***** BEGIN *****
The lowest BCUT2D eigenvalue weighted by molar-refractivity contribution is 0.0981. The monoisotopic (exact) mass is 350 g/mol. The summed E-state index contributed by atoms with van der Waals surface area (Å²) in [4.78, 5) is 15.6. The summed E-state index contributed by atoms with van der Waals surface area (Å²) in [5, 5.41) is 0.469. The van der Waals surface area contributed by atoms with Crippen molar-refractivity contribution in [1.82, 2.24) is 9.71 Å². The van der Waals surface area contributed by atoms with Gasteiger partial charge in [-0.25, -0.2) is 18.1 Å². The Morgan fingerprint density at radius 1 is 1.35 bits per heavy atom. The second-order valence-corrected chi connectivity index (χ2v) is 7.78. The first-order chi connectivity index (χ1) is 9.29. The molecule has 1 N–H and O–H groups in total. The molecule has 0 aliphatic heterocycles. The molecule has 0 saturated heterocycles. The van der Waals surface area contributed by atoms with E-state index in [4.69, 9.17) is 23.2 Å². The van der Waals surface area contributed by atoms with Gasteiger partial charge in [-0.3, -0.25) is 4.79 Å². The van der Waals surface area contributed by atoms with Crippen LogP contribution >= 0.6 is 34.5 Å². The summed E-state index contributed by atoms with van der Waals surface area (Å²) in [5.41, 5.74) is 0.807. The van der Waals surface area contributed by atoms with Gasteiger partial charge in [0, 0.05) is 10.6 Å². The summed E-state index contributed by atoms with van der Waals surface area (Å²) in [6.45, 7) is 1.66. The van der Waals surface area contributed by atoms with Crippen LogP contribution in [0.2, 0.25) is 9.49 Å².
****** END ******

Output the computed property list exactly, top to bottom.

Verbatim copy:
The lowest BCUT2D eigenvalue weighted by molar-refractivity contribution is 0.0981. The monoisotopic (exact) mass is 350 g/mol. The summed E-state index contributed by atoms with van der Waals surface area (Å²) in [4.78, 5) is 15.6. The summed E-state index contributed by atoms with van der Waals surface area (Å²) in [5, 5.41) is 0.469. The van der Waals surface area contributed by atoms with Crippen molar-refractivity contribution in [1.82, 2.24) is 9.71 Å². The van der Waals surface area contributed by atoms with Gasteiger partial charge in [-0.25, -0.2) is 18.1 Å². The Morgan fingerprint density at radius 1 is 1.35 bits per heavy atom. The second-order valence-corrected chi connectivity index (χ2v) is 7.78. The first-order chi connectivity index (χ1) is 9.29. The molecule has 1 N–H and O–H groups in total. The molecule has 0 aliphatic heterocycles. The molecule has 0 saturated heterocycles. The van der Waals surface area contributed by atoms with E-state index in [4.69, 9.17) is 23.2 Å². The van der Waals surface area contributed by atoms with Gasteiger partial charge in [-0.3, -0.25) is 4.79 Å². The van der Waals surface area contributed by atoms with Crippen LogP contribution >= 0.6 is 34.5 Å². The summed E-state index contributed by atoms with van der Waals surface area (Å²) in [5.41, 5.74) is 0.807. The van der Waals surface area contributed by atoms with Gasteiger partial charge in [0, 0.05) is 10.6 Å². The summed E-state index contributed by atoms with van der Waals surface area (Å²) in [6.45, 7) is 1.66. The van der Waals surface area contributed by atoms with Crippen LogP contribution in [0.2, 0.25) is 9.49 Å².